Four ways AI is already changing business
Artificial intelligence has been a mainstay of the big hitters – Amazon, Google, Netflix – for years, but how can other businesses benefit from the technology?
Utter the words “artificial intelligence”, or AI, and responses might range from a shrug, a nod or even a nonchalant, “yeah, we use that”. The world has moved on from anxious predictions of a sci-fi dystopia under robot rule. Instead, we have learned that AI isn’t as scary as we first thought.
“A lot of organisations use AI to improve efficiencies. It’s basically designed to augment the existing processes that are already being used by companies,” explains Tom Dixon, Head of Technology at Hiscox. “AI is increasingly being used to streamline business administration and help to cut costs.”
AI has been used in aircrafts’ autopilot for years and is now driving Amazon, Uber and Netflix. A Forbes Insights survey of more than 300 business executives reveals that 95% believe AI will play an important role in their responsibilities in the near-future. It cites the biggest benefits to business as increased productivity (40%), reduced operating costs (28%), improved speed to market (21%) and transformed business and operating models (20%). So how does that translate into the way we conduct business every day?
- Taking out the tedium
Will you ever be replaced by a robot? Probably not but we are moving towards a scenario where the more repetitive tasks will be superseded by AI technology. The preparation, maintenance and management of AI, however, will require the creation of new, higher-level jobs. With 120 million workers needing to be retrained as a result of advances in AI, according to Forbes, we could simply be looking at a redistribution – rather than reduction – of the workforce.
- Fraud detection
Computer security software provider McAfee reports that more than 5.5 million fraudulent offences take place online each year. Even in the earliest stages of deployment in the banking sector, AI is seeing tangible benefits, able to identify criminal patterns; spot hidden rules (data patterns that indicate fraud but are simply too complex for humans to spot); and significantly reduce the number of false positives (when data incorrectly identifies the presence of fraud) that are costly to business operation and reputation. Crucially, AI can adapt almost instantly to behaviours and metrics it hasn’t seen before.
- Helping the headcount
According to Linkedin (external link), some 76% of recruiters believe AI’s impact on their sector will be significant. For some roles, businesses can receive hundreds of applications so rather than having HR sift through these, AI technology has the ability to instantly select the most suitable candidates. Many recruiters and organizations are also excited about the role AI will play in improving companies’ diversity hiring, from AI-driven chatbots that eliminate any unconscious bias as they screen candidates, to the writing of inclusive job adverts.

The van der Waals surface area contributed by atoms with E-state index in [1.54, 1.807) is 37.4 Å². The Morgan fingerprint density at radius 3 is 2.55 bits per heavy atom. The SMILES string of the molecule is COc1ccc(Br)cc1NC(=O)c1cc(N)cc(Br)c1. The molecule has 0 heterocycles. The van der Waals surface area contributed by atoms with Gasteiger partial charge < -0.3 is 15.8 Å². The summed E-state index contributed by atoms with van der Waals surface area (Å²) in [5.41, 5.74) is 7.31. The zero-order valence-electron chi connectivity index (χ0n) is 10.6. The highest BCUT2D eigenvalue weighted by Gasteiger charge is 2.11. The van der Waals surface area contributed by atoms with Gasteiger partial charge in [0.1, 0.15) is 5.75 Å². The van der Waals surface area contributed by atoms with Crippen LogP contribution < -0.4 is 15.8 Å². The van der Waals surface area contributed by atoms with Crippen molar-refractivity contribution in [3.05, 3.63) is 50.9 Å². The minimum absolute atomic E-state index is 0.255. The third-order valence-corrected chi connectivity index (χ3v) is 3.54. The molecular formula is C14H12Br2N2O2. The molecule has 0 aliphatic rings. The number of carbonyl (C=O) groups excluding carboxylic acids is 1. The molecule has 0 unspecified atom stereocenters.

- The marketeer’s dream
Go deeper into AI technology and we find ‘deep learning’… a marketeer’s dream. It requires a large data set, neural networks (which are a set of algorithms modelled on the human brain and designed to recognise patterns) and lots of computational powers. Deep learning will allow businesses to understand the who, when and how of marketing, based on extensive computer analysis of existing customer behaviour. In other words, current customers will create new ones.
With the huge benefits that AI can bring comes the need to fully understand where the technology creates business risk. “The thing that we’re keeping an eye on is called ‘sideways exposure’,” explains Tom. “This is where someone uses AI to solve a problem for multiple customers, but it doesn’t go as well as expected and it creates problems, and therefore potential claims, across multiple companies.”
The sheer volume of data AI technology is able to process means that one error has the potential to affect hundreds of clients. “The consequence of something going wrong is always going to be our concern,” says Tom. “The added complication here is that a lot of these companies using AI are rightly very focused on the positive outcomes and benefits, so understanding the downsides for underwriters might be more complicated than usual.”
Tom, however, is keen to make the point that, on balance, AI will transform the way companies work. “It will bring benefits to the bottom line, it will improve margins, it will create greater efficiencies and it will allow employees to be more productive.”